We find this contention without merit. Despite misreadings of Justice Brandeis's position in Erie, it is by now accepted that federal common law provides remedies in many situations.8 Two general classes of cases can be identified where federal common law remedies are available. The first involves implementation of federal constitutional or statutory policies, as in labor law9 or regulation of interstate waters.10 The second concerns the Government as a legal entity, for example in cases involving trespass on government property,11 handling of the Government's commercial paper.12 Government contracts,13 and tort claims.14 The instant case falls into this second category. As Justice Grier observed in Cotton v. United States, 52 U.S. (11 How.) 229, 231, 13 L.Ed. 675 (1850), "It would present a strange anomaly, indeed, if, having the power to make contracts and hold property as other persons, natural or artificial, (public agencies) were not entitled to the same remedies for their protection." We hold that common law protections against breach of fiduciary duty extend to the principal-agent relationship presented here.15
We also reject appellee's argument that since Congress enacted criminal statutes covering bribery and conflicts of interest without creating a civil remedy, we must infer that Congress chose not to allow civil actions like this one. There is a paucity of evidence to support the view that Congress intended to strip the Government of its civil remedy in this situation. We agree with the Court of Claims that "(t)he mere existence of statutes establishing bribery and fraud penalties . . . detracts in no way from the Government's right to a civil remedy of the kind available to private employers."16 Thus we find the district court properly heard the present case under 28 U.S.C. § 1345 (1976).17
The court below ruled that the facts alleged did not satisfy the common law standards for breach of fiduciary duty, because there was no demonstration that the Government suffered direct financial loss. We find that holding in error.18
Federal courts have often provided relief for the Government in civil actions charging its agents with abuse of office. The basic statement came in United States v. Carter, 217 U.S. 286, 306, 30 S.Ct. 515, 520, 54 L.Ed. 769 (1909):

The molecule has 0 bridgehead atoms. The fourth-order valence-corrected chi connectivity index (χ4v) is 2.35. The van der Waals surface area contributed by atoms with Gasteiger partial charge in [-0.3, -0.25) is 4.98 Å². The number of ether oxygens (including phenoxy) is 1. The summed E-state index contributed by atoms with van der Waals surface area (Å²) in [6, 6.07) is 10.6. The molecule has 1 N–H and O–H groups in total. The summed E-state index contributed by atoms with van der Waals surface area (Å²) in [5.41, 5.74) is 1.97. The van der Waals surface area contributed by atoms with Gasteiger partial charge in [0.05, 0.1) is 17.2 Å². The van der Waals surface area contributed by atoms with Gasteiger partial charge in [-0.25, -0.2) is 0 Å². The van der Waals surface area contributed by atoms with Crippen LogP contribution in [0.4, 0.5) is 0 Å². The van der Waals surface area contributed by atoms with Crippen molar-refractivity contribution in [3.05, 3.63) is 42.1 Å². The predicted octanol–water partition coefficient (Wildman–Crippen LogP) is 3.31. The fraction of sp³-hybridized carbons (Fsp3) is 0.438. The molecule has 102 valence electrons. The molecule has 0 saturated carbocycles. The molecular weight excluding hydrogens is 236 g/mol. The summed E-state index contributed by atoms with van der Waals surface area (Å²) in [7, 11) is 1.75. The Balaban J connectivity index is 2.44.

The larger interests of public justice will not tolerate, under any circumstances, that a public official shall retain any profit or advantage which he may realize through the acquirement of an interest in conflict with his fidelity as an agent. If he takes any gift, gratuity or benefit in violation of his duty, or acquires any interest adverse to his principal, without a full disclosure, it is a betrayal of his trust and a breach of confidence, and he must account to his principal for all he has received.
Federal precedent in this area, however, centers on arguably more obvious abuses of office than that alleged here. Carter involved a bid-rigging scheme, Continental Management, Inc. v. United States was a civil action following several criminal convictions for bribery,19 and United States v. Drumm20 concerned an agricultural inspector's employment as a consultant to one of the businesses he was supposed to police. Nevertheless, in appropriate circumstances we may look to State and other common law sources for guidance.21 Based upon our examination of the sources, we believe that this complaint presents sufficient grounds for proceeding to the merits.
The Restatement on Restitution (1937), § 197 provides:
Where a fiduciary in violation of his duty to the beneficiary receives or retains a bonus or commission or other profit, he holds what he receives upon a constructive trust for the beneficiary.